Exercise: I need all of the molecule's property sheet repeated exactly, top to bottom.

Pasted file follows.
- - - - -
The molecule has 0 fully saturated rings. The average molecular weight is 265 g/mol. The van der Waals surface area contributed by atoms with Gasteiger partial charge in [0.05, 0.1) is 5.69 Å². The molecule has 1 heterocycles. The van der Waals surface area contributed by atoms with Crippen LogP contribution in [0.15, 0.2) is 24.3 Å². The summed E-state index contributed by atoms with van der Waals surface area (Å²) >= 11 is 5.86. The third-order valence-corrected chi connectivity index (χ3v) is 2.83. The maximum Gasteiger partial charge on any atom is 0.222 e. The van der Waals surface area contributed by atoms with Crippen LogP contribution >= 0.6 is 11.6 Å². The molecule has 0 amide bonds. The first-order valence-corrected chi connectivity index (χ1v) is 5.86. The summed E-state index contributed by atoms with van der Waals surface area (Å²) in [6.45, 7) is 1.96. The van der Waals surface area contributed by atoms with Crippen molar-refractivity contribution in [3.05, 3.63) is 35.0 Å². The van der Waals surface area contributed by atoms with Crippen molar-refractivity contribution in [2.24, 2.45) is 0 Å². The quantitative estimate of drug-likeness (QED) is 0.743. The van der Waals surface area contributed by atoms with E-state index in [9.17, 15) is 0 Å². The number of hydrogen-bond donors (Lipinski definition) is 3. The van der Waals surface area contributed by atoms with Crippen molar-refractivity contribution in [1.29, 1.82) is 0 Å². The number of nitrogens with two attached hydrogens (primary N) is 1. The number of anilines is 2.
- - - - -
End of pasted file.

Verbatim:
The molecule has 0 fully saturated rings. The average molecular weight is 265 g/mol. The van der Waals surface area contributed by atoms with Gasteiger partial charge in [0.05, 0.1) is 5.69 Å². The molecule has 1 heterocycles. The van der Waals surface area contributed by atoms with Crippen LogP contribution in [0.15, 0.2) is 24.3 Å². The summed E-state index contributed by atoms with van der Waals surface area (Å²) >= 11 is 5.86. The third-order valence-corrected chi connectivity index (χ3v) is 2.83. The maximum Gasteiger partial charge on any atom is 0.222 e. The van der Waals surface area contributed by atoms with Crippen LogP contribution >= 0.6 is 11.6 Å². The molecule has 0 amide bonds. The first-order valence-corrected chi connectivity index (χ1v) is 5.86. The summed E-state index contributed by atoms with van der Waals surface area (Å²) in [6.45, 7) is 1.96. The van der Waals surface area contributed by atoms with Crippen molar-refractivity contribution in [3.05, 3.63) is 35.0 Å². The van der Waals surface area contributed by atoms with Crippen molar-refractivity contribution in [2.24, 2.45) is 0 Å². The quantitative estimate of drug-likeness (QED) is 0.743. The van der Waals surface area contributed by atoms with E-state index in [9.17, 15) is 0 Å². The number of hydrogen-bond donors (Lipinski definition) is 3. The van der Waals surface area contributed by atoms with Crippen molar-refractivity contribution in [1.29, 1.82) is 0 Å². The number of nitrogens with two attached hydrogens (primary N) is 1. The number of anilines is 2.